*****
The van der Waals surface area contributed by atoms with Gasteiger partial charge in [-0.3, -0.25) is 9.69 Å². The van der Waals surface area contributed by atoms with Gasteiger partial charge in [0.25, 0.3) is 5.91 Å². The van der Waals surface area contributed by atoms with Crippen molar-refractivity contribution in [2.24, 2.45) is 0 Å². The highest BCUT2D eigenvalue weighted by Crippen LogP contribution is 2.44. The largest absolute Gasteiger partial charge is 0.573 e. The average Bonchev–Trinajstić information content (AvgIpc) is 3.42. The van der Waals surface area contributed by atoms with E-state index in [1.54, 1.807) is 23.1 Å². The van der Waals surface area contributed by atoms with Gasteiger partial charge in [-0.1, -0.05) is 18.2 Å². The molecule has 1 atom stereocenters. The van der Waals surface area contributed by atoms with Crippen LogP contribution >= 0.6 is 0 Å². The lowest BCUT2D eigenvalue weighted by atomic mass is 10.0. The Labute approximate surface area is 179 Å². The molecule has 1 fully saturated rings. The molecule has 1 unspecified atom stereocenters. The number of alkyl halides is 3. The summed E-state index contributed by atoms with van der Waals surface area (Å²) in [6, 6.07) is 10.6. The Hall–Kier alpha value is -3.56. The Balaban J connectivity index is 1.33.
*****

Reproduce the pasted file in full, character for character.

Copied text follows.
The van der Waals surface area contributed by atoms with Gasteiger partial charge in [-0.3, -0.25) is 9.69 Å². The van der Waals surface area contributed by atoms with Gasteiger partial charge in [0.25, 0.3) is 5.91 Å². The van der Waals surface area contributed by atoms with Crippen molar-refractivity contribution in [2.24, 2.45) is 0 Å². The highest BCUT2D eigenvalue weighted by Crippen LogP contribution is 2.44. The largest absolute Gasteiger partial charge is 0.573 e. The average Bonchev–Trinajstić information content (AvgIpc) is 3.42. The van der Waals surface area contributed by atoms with E-state index in [1.54, 1.807) is 23.1 Å². The van der Waals surface area contributed by atoms with Gasteiger partial charge in [-0.1, -0.05) is 18.2 Å². The molecule has 1 atom stereocenters. The van der Waals surface area contributed by atoms with Crippen LogP contribution >= 0.6 is 0 Å². The lowest BCUT2D eigenvalue weighted by atomic mass is 10.0. The Labute approximate surface area is 179 Å². The molecule has 1 fully saturated rings. The molecule has 1 unspecified atom stereocenters. The number of alkyl halides is 3. The summed E-state index contributed by atoms with van der Waals surface area (Å²) in [6, 6.07) is 10.6. The Hall–Kier alpha value is -3.56. The Balaban J connectivity index is 1.33.